“However, for those who make deliberate choices to allow their rights to override the rights of other road users then the punishments have to match the severity of their selfishness, regardless of the type of road user.

“Within all road user groups the majority are reasonable, considerate people but we see pockets of ignorance and arrogance that create unnecessary risk for others. This consultation acts as a reminder that all road users must play their part in sharing the highway safely.”

While welcoming the consultation, the road safety charity Brake says the Government plans don’t go far enough, and is calling for ‘a full review of road safety law’.

Joshua Harris, director of campaigns at, said: “While the intentions behind the Government’s announcement are sound, they are trying to fix a fundamentally flawed legal framework.

“A full review of road safety law is required and frankly long overdue. All too often families are denied justice, with drivers who kill let off with pitifully lenient sentences, and the public endangered through dangerous drivers evading driving bans.

“The Government must review all road safety law to protect the public and deliver justice for the families of those devastated by road death.”



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    I have no doubt that the cycling fraternity will all be up in arms over this possible proposal but one cant have freedom without responsibility and that’s what they want….. unfettered freedom.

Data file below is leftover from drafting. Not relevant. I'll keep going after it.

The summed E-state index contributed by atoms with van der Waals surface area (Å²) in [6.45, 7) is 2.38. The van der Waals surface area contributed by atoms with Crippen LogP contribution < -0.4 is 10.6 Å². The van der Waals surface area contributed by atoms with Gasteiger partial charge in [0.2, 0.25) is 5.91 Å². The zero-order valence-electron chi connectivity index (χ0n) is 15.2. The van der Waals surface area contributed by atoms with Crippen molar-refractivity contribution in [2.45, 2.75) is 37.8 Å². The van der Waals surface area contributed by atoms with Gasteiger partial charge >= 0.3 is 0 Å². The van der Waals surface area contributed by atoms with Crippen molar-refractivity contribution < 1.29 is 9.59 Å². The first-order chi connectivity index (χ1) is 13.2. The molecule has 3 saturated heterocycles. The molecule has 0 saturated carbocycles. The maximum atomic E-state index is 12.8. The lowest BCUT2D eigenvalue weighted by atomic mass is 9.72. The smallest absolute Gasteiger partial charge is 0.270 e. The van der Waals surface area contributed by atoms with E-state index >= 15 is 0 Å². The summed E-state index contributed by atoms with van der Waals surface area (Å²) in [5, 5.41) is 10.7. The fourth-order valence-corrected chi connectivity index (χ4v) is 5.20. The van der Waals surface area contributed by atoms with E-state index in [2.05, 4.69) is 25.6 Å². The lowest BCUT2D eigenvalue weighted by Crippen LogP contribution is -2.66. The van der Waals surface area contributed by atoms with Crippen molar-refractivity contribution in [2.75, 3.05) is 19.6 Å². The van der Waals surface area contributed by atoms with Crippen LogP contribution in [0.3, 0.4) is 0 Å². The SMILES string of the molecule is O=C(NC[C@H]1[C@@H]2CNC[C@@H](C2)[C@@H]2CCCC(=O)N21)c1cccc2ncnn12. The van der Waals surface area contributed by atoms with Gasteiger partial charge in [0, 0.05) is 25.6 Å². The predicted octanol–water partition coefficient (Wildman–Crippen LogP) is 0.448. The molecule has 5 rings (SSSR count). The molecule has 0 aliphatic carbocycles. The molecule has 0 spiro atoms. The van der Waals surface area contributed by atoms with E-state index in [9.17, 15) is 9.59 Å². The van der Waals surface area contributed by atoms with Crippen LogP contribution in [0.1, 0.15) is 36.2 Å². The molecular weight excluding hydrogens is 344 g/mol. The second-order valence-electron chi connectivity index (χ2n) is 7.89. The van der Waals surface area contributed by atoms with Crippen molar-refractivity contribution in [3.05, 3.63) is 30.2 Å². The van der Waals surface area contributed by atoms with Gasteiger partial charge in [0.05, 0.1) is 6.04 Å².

Agree (1) | Disagree (0)

    How on earth can a law that is only effective post incident keep road users safe?
    Laws do not deter they merely facilitatè punishment.

    Chris Harrison, Bristol
    Agree (2) | Disagree (2)

    I hope the Cycle Proofing Working Group include some highways and road safety professionals that know the precise details of the current road traffic law and policy. That may seem obvious but unfortunately those types of professionals were missing from the team who wrote the design guidance for Active Travel Wales act and we now have a a noticeable “difference in emphasis” in national policy between cycling and other road user groups and road safety. England, have a balanced group of experts so you don’t make the same mistakes Wales have done.

    Pat, Wales
    Agree (5) | Disagree (3)

    I think the comments from Steve Horton in the article are spot on. Legislation needs to be reviewed to ensure any gaps in the law are removed. As we all know the vast majority of people want to use the roads with consideration and care but there needs to be appropriate and sufficient laws in place to punish those that are reckless. At the same time from a sustainable travel and health perspective any new laws should not discourage cycling so the detail will be important.

    James Gibson, Leicestershire
    Agree (8) | Disagree (0)

    It’s just shameful tinkering. When you then read down to the idea that they should be able to prosecute riding a bike while incapacitated, but only need the word of a police officer, you realise how little they think about this stuff.

    Tim Lennon
    Agree (7) | Disagree (2)